Dave White
The Sitter Review

Dave's Rating:


Pick a different adventure.

When the Universe comes to Jonah Hill in the night and demands a remake of Adventures in Babysitting willed into existence, Jonah Hill responds for the cause of art and shouts into the black, shapeless void, "Yes, Universe!"

Then former art-house filmmaker David Gordon Green comes aboard. He's kind of a "whatever happens, happens" guy at this point. After the excellently strange Pineapple Express, which, in cased you missed it, is a movie about weed, you could be forgiven for thinking that he might be smoking a lot of it himself. Hence Your Highness. Hence this.

After that, Sam Rockwell agrees to co-star as the insane coke dealer. He's the funniest thing in the movie and his drug den alone -- like something David LaChappelle would dream up on Nyquil -- might be worth the cost of a cheap second-run theater ticket. There are so many insane details floating around Rockwell's character that you wish the entire story had been about him. Maybe originally it was. We'll never know. Because the Universe yanked the movie out of Hill's and Green's hands and turned it into something about a repellent creep who learns how to be nice by babysitting three obnoxious kids for one crazy night. I'm not making excuses for Hill and Green. I just think the Universe is a tough taskmaster. Why else would it grind the movie to a halt so that all the kids can learn lessons, one by painful boring one, as well? The Universe knows that that's why you go to a raunchy R-rated comedy, to watch children emote meaningfully. And in a nod to his groundbreaking work in How High, the Universe allowed Method Man a small role. Obviously this means that the Universe loves Wu-Tang Clan, just not enough to allow Method's character to be more than a stereotypical thug who takes a shine to Jonah Hill. Bummer.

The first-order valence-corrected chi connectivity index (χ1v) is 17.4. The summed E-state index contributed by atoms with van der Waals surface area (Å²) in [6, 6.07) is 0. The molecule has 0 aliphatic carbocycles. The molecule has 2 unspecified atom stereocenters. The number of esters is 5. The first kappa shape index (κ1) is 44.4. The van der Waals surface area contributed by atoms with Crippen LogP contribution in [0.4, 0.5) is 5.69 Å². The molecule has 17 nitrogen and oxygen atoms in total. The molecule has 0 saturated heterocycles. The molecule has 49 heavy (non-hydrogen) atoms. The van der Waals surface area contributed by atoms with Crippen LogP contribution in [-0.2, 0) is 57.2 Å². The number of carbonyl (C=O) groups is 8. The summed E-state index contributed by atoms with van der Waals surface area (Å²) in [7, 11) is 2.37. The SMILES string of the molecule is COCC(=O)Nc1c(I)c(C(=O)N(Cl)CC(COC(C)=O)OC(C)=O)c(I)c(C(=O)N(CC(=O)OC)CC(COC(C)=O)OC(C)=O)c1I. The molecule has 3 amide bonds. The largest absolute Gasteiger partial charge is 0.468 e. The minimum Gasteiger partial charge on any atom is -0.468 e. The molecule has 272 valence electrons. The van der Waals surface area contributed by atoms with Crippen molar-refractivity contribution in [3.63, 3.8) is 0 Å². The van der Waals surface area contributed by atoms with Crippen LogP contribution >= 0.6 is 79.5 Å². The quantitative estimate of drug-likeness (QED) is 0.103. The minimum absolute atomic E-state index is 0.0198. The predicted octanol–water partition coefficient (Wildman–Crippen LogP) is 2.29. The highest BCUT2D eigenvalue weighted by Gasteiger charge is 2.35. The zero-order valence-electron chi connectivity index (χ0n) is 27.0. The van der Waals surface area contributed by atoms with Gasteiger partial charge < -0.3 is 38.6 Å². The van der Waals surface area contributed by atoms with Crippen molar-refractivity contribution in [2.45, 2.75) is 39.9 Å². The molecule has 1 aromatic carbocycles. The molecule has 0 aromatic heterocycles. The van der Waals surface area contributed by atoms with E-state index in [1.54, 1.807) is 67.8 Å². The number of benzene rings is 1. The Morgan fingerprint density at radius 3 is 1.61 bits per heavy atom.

What the Universe should have told these guys is to pick a lane. Because what wound up happening is the kind of movie that would come over to your house, pre-baked, all smiles, insisting that you spend the evening playing beer pong, only to get uncomfortably weepy and apologetic while coming down because, you know, you must think he's such a waste of time, always high and beer ponging and stuff. He tries to reassure you that he's really capable of deep feeling and genuine emotions but all you want to do is kick him out because now you're just annoyed. All you want is for somebody, something, somewhere to make you laugh. Is that so much to ask?


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